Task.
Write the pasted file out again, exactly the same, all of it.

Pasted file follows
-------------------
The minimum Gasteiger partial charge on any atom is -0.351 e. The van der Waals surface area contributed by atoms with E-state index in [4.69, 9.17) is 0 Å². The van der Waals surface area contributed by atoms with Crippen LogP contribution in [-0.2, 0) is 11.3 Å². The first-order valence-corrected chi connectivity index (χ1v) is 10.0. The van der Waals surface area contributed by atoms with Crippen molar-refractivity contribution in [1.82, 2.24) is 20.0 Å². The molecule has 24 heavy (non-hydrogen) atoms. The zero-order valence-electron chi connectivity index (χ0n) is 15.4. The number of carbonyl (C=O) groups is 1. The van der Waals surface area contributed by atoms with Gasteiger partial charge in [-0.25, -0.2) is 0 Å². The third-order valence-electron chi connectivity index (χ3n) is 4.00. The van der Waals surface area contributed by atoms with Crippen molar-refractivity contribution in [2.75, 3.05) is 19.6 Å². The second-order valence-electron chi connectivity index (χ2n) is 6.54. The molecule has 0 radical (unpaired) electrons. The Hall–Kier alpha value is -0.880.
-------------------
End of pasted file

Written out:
The minimum Gasteiger partial charge on any atom is -0.351 e. The van der Waals surface area contributed by atoms with E-state index in [4.69, 9.17) is 0 Å². The van der Waals surface area contributed by atoms with Crippen LogP contribution in [-0.2, 0) is 11.3 Å². The first-order valence-corrected chi connectivity index (χ1v) is 10.0. The van der Waals surface area contributed by atoms with Crippen molar-refractivity contribution in [1.82, 2.24) is 20.0 Å². The molecule has 24 heavy (non-hydrogen) atoms. The zero-order valence-electron chi connectivity index (χ0n) is 15.4. The number of carbonyl (C=O) groups is 1. The van der Waals surface area contributed by atoms with Gasteiger partial charge in [-0.25, -0.2) is 0 Å². The third-order valence-electron chi connectivity index (χ3n) is 4.00. The van der Waals surface area contributed by atoms with Crippen molar-refractivity contribution in [2.75, 3.05) is 19.6 Å². The second-order valence-electron chi connectivity index (χ2n) is 6.54. The molecule has 0 radical (unpaired) electrons. The Hall–Kier alpha value is -0.880.